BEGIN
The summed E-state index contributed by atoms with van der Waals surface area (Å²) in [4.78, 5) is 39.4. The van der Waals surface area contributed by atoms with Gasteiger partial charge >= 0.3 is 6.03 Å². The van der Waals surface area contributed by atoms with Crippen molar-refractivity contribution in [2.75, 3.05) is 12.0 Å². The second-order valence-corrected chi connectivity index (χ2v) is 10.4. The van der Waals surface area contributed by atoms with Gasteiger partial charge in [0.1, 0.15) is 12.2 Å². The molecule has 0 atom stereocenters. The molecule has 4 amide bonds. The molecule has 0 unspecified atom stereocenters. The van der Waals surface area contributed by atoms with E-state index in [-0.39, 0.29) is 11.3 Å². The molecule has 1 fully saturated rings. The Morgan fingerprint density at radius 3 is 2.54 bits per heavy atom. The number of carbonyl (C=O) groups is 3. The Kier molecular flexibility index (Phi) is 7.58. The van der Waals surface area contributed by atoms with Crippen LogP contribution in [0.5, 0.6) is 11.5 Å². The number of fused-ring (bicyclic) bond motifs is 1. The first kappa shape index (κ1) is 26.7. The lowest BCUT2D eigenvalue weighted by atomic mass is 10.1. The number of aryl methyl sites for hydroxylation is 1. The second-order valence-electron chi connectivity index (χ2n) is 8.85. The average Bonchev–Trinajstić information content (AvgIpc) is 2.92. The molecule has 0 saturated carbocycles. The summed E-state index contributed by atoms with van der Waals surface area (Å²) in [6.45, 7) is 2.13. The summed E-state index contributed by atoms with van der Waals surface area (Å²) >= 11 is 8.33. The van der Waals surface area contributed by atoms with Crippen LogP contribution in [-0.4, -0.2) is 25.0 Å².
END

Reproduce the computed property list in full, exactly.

The summed E-state index contributed by atoms with van der Waals surface area (Å²) in [4.78, 5) is 39.4. The van der Waals surface area contributed by atoms with Gasteiger partial charge >= 0.3 is 6.03 Å². The van der Waals surface area contributed by atoms with Crippen molar-refractivity contribution in [2.75, 3.05) is 12.0 Å². The second-order valence-corrected chi connectivity index (χ2v) is 10.4. The van der Waals surface area contributed by atoms with Gasteiger partial charge in [0.1, 0.15) is 12.2 Å². The molecule has 0 atom stereocenters. The molecule has 4 amide bonds. The molecule has 0 unspecified atom stereocenters. The van der Waals surface area contributed by atoms with E-state index in [-0.39, 0.29) is 11.3 Å². The molecule has 1 fully saturated rings. The Morgan fingerprint density at radius 3 is 2.54 bits per heavy atom. The number of carbonyl (C=O) groups is 3. The Kier molecular flexibility index (Phi) is 7.58. The van der Waals surface area contributed by atoms with Crippen LogP contribution in [0.5, 0.6) is 11.5 Å². The number of fused-ring (bicyclic) bond motifs is 1. The first kappa shape index (κ1) is 26.7. The lowest BCUT2D eigenvalue weighted by atomic mass is 10.1. The number of aryl methyl sites for hydroxylation is 1. The second-order valence-electron chi connectivity index (χ2n) is 8.85. The average Bonchev–Trinajstić information content (AvgIpc) is 2.92. The molecule has 0 saturated carbocycles. The summed E-state index contributed by atoms with van der Waals surface area (Å²) in [6.45, 7) is 2.13. The summed E-state index contributed by atoms with van der Waals surface area (Å²) >= 11 is 8.33. The van der Waals surface area contributed by atoms with Crippen LogP contribution in [-0.4, -0.2) is 25.0 Å².